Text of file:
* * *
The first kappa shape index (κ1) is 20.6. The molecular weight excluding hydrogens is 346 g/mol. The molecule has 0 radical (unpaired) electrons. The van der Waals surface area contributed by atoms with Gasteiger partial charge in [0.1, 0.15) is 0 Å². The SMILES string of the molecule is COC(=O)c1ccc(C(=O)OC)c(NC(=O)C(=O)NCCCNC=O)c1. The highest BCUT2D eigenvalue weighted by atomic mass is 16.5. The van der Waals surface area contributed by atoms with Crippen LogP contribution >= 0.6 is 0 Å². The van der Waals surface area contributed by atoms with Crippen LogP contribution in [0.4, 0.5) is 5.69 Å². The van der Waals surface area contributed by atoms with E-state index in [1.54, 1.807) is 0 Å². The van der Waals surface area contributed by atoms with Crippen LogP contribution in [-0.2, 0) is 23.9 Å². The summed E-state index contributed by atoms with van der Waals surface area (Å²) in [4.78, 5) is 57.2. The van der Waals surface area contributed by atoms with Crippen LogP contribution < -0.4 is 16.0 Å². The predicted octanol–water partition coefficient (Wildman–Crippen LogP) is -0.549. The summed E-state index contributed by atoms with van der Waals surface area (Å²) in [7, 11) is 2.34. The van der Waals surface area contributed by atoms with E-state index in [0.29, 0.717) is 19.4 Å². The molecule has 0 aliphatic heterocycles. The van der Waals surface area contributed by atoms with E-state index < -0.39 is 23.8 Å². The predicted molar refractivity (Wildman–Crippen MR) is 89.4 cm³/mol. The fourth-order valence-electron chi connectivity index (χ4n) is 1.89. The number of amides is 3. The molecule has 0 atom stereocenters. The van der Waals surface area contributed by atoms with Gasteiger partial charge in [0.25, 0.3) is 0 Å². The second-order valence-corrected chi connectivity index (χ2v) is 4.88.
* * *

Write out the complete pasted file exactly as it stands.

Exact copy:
The first kappa shape index (κ1) is 20.6. The molecular weight excluding hydrogens is 346 g/mol. The molecule has 0 radical (unpaired) electrons. The van der Waals surface area contributed by atoms with Gasteiger partial charge in [0.1, 0.15) is 0 Å². The SMILES string of the molecule is COC(=O)c1ccc(C(=O)OC)c(NC(=O)C(=O)NCCCNC=O)c1. The highest BCUT2D eigenvalue weighted by atomic mass is 16.5. The van der Waals surface area contributed by atoms with Crippen LogP contribution >= 0.6 is 0 Å². The van der Waals surface area contributed by atoms with Crippen LogP contribution in [0.4, 0.5) is 5.69 Å². The van der Waals surface area contributed by atoms with E-state index in [1.54, 1.807) is 0 Å². The van der Waals surface area contributed by atoms with Crippen LogP contribution in [-0.2, 0) is 23.9 Å². The summed E-state index contributed by atoms with van der Waals surface area (Å²) in [4.78, 5) is 57.2. The van der Waals surface area contributed by atoms with Crippen LogP contribution < -0.4 is 16.0 Å². The predicted octanol–water partition coefficient (Wildman–Crippen LogP) is -0.549. The summed E-state index contributed by atoms with van der Waals surface area (Å²) in [7, 11) is 2.34. The van der Waals surface area contributed by atoms with E-state index in [0.29, 0.717) is 19.4 Å². The molecule has 0 aliphatic heterocycles. The van der Waals surface area contributed by atoms with E-state index < -0.39 is 23.8 Å². The predicted molar refractivity (Wildman–Crippen MR) is 89.4 cm³/mol. The fourth-order valence-electron chi connectivity index (χ4n) is 1.89. The number of amides is 3. The molecule has 0 atom stereocenters. The van der Waals surface area contributed by atoms with Gasteiger partial charge in [0.25, 0.3) is 0 Å². The second-order valence-corrected chi connectivity index (χ2v) is 4.88.